Cattlewomen’s Boot Camp in the saddle in June
STILLWATER – Women play a vital role in production agriculture in Oklahoma. In fact, according to JJ Jones, an agricultural economist at Oklahoma State University, more than 50 percent of farms and ranches in Sooner State are run by women, and about 40 percent are owned by women.
A “Cattlewomen’s Boot Camp” scheduled for June by the OSU Extension is planned to help women who are critical to the success of an industry uniquely tied to the state’s history and which continues to represent tens of thousands of jobs and billions of vital dollars, especially for counties and rural communities.
According to an OSU extension report, in recent years, Oklahoma agriculture, defined as the production and processing of commodities in addition to agriculture-related services, has directly contributed at least 175 000 jobs and over $6.7 billion in economic value to the state’s economy.
Boot Camp, scheduled for June 6-8 at the Grady County Fairgrounds in Chickasha, will include hands-on demonstrations and activities as well as more traditional classroom exercises. Among other things, attendees will be able to refresh or perhaps learn about farm business planning, financial record keeping, marketing and facilities management. Topics will also turn to the specifics of livestock management, touching on such things as livestock evaluation and selection, breeding management, herd nutrition and vaccinations.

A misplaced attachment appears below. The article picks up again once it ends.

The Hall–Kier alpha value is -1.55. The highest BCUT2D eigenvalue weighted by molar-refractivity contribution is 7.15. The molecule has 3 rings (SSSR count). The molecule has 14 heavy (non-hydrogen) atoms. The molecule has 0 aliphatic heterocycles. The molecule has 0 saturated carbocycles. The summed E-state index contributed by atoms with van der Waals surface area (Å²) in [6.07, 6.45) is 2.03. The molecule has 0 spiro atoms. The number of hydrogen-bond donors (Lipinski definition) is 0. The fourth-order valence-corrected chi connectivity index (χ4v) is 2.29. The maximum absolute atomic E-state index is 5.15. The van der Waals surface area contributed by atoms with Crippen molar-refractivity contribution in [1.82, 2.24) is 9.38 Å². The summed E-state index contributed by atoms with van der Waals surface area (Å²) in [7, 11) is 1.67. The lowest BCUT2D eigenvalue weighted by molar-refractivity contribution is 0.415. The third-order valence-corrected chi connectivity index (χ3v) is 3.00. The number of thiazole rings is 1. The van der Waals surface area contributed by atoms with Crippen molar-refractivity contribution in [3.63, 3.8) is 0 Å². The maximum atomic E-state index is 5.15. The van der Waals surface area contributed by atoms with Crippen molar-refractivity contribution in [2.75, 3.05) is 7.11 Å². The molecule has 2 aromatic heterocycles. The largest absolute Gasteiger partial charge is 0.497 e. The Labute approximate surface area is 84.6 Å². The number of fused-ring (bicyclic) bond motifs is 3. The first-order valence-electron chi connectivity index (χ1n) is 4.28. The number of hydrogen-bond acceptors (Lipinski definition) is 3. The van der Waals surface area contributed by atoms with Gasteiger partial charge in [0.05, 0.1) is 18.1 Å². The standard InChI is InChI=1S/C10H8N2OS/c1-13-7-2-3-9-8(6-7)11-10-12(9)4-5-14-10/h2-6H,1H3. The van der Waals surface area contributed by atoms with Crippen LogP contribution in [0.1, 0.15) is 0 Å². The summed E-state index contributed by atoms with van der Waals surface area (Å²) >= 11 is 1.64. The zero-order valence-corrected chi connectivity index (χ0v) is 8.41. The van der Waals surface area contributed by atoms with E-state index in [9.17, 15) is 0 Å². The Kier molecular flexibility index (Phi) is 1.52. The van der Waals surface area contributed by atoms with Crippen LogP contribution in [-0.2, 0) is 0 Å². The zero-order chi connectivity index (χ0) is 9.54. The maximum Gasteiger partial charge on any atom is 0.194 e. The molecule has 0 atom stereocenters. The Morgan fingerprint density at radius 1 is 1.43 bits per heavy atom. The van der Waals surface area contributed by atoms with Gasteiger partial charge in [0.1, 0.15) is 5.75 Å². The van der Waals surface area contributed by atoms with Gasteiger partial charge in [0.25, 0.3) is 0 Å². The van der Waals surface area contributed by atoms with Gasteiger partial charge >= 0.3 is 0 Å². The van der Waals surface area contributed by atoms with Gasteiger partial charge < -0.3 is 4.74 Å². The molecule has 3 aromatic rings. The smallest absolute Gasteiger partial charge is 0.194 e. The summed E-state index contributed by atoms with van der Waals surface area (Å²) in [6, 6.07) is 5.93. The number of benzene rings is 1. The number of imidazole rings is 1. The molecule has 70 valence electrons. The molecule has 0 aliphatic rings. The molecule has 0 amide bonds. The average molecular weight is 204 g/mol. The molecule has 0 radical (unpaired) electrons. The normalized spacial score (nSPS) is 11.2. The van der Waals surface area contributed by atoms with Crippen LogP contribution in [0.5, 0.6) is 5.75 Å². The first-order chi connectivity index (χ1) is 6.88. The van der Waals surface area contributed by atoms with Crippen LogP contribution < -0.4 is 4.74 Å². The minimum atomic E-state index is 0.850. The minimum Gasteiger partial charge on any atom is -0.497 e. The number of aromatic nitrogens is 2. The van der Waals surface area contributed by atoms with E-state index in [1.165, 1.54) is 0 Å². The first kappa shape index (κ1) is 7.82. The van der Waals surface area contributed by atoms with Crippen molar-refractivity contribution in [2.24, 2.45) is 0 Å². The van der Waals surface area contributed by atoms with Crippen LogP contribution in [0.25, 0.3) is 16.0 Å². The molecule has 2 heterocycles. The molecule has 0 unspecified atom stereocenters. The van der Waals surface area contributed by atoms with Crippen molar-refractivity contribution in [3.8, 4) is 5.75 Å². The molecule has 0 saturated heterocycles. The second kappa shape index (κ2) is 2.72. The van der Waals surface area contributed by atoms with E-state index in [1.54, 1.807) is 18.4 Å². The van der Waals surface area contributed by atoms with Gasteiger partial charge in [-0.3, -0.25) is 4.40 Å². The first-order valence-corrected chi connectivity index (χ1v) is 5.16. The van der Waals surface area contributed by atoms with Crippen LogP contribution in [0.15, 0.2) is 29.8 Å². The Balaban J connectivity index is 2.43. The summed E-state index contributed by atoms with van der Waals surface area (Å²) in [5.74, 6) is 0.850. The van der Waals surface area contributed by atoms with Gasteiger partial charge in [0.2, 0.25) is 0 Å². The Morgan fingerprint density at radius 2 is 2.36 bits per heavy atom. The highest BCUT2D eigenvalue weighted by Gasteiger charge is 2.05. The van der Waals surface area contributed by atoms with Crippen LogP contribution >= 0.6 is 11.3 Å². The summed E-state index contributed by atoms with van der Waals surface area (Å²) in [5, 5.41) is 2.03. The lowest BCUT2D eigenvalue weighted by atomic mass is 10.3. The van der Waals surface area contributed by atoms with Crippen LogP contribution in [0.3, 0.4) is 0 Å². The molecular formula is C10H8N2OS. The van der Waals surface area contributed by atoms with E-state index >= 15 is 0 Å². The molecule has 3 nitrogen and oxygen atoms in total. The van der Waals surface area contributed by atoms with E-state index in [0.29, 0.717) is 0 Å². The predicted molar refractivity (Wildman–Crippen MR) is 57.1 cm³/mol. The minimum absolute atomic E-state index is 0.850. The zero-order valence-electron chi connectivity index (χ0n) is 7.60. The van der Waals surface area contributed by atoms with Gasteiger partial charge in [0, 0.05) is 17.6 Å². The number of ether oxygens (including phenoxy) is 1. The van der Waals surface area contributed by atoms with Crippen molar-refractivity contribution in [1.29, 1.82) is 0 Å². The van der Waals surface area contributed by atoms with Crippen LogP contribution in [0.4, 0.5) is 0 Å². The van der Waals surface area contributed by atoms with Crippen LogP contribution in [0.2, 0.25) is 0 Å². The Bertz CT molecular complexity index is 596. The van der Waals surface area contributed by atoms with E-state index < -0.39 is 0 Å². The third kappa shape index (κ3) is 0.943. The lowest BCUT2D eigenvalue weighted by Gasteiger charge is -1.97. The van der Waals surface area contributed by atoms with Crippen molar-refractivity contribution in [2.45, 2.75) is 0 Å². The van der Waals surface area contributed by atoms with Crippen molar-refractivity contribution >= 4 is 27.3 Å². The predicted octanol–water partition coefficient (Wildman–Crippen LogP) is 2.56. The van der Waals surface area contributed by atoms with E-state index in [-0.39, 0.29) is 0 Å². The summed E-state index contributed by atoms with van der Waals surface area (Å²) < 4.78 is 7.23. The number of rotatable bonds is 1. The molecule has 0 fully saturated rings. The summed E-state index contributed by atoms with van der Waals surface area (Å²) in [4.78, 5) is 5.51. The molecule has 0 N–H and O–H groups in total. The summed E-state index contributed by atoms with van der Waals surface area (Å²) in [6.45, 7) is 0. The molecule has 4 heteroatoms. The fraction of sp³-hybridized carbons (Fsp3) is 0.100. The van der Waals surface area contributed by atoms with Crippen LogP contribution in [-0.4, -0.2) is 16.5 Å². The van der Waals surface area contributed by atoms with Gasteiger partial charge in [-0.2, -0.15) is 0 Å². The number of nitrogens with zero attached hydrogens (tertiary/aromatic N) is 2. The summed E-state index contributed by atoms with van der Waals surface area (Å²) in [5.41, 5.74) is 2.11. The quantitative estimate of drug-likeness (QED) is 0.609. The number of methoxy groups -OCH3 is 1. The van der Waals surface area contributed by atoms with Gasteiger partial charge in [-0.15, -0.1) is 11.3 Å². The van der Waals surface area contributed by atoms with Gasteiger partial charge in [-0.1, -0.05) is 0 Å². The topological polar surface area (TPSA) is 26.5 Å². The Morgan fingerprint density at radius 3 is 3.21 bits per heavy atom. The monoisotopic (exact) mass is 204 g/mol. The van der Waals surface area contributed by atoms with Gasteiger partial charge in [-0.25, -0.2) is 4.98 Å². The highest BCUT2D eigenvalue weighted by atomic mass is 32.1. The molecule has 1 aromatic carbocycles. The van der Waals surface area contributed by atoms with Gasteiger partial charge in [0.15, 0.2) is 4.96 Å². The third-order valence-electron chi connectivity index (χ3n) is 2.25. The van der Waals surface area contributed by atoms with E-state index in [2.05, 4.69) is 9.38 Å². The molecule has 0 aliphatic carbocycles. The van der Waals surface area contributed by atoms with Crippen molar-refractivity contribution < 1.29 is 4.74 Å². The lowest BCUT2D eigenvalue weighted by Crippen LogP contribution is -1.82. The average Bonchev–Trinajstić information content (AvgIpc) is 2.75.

“We took elements from our popular Oklahoma Cattle Boot Camps and combined them with the teaching method of Annie’s project to deliver this program designed specifically for women in agriculture,” Jones said. “There are approximately 30 hours of instruction and hands-on activities in this three-day workshop. That’s why it’s called boot camp.
Registration is $100 and the training camp will be limited to 50 participants.
Donna Patterson, agriculture educator for Rogers County OSU Extension, said women have always played an important role in agriculture and ranching, albeit often behind the scenes.
“We think outside the box and we care for women and provide them with a place where they feel safe to be in a group with other women,” she said. “I hope they all go home with a great deal of knowledge, but even more so, with confidence in their knowledge and knowing that they play a major role in running their farm or ranch.”
The OSU Extension has partnered with the Oklahoma Cattlewomen’s Association, Oklahoma Women in Agriculture, Oklahoma Women Veterans Program, and Southern Extension Risk Management Education to deliver the program.
For more information, contact Jones at 580-332-7011 or email email@example.com.